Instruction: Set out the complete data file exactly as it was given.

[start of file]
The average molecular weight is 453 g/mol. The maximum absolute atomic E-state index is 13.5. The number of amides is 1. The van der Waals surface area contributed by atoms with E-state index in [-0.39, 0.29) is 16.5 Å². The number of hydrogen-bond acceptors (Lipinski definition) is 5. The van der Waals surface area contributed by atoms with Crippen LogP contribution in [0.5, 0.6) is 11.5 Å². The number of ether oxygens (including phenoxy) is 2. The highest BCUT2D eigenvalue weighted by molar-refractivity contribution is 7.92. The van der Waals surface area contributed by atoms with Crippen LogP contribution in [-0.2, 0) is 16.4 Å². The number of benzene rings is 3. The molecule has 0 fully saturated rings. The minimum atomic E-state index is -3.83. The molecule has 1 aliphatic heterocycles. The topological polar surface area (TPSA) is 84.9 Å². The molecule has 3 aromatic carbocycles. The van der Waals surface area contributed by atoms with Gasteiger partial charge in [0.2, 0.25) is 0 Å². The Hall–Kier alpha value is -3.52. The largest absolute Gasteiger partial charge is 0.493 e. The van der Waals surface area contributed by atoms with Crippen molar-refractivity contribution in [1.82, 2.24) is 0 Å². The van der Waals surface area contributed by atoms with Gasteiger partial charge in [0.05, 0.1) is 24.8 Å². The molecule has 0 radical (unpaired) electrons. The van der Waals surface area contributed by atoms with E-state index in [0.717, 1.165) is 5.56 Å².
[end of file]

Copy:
The average molecular weight is 453 g/mol. The maximum absolute atomic E-state index is 13.5. The number of amides is 1. The van der Waals surface area contributed by atoms with E-state index in [-0.39, 0.29) is 16.5 Å². The number of hydrogen-bond acceptors (Lipinski definition) is 5. The van der Waals surface area contributed by atoms with Crippen LogP contribution in [0.5, 0.6) is 11.5 Å². The number of ether oxygens (including phenoxy) is 2. The highest BCUT2D eigenvalue weighted by molar-refractivity contribution is 7.92. The van der Waals surface area contributed by atoms with Crippen LogP contribution in [-0.2, 0) is 16.4 Å². The number of benzene rings is 3. The molecule has 0 fully saturated rings. The minimum atomic E-state index is -3.83. The molecule has 1 aliphatic heterocycles. The topological polar surface area (TPSA) is 84.9 Å². The molecule has 3 aromatic carbocycles. The van der Waals surface area contributed by atoms with Gasteiger partial charge in [0.2, 0.25) is 0 Å². The Hall–Kier alpha value is -3.52. The largest absolute Gasteiger partial charge is 0.493 e. The van der Waals surface area contributed by atoms with Crippen molar-refractivity contribution in [1.82, 2.24) is 0 Å². The van der Waals surface area contributed by atoms with Gasteiger partial charge in [0.05, 0.1) is 24.8 Å². The molecule has 0 radical (unpaired) electrons. The van der Waals surface area contributed by atoms with E-state index in [0.717, 1.165) is 5.56 Å².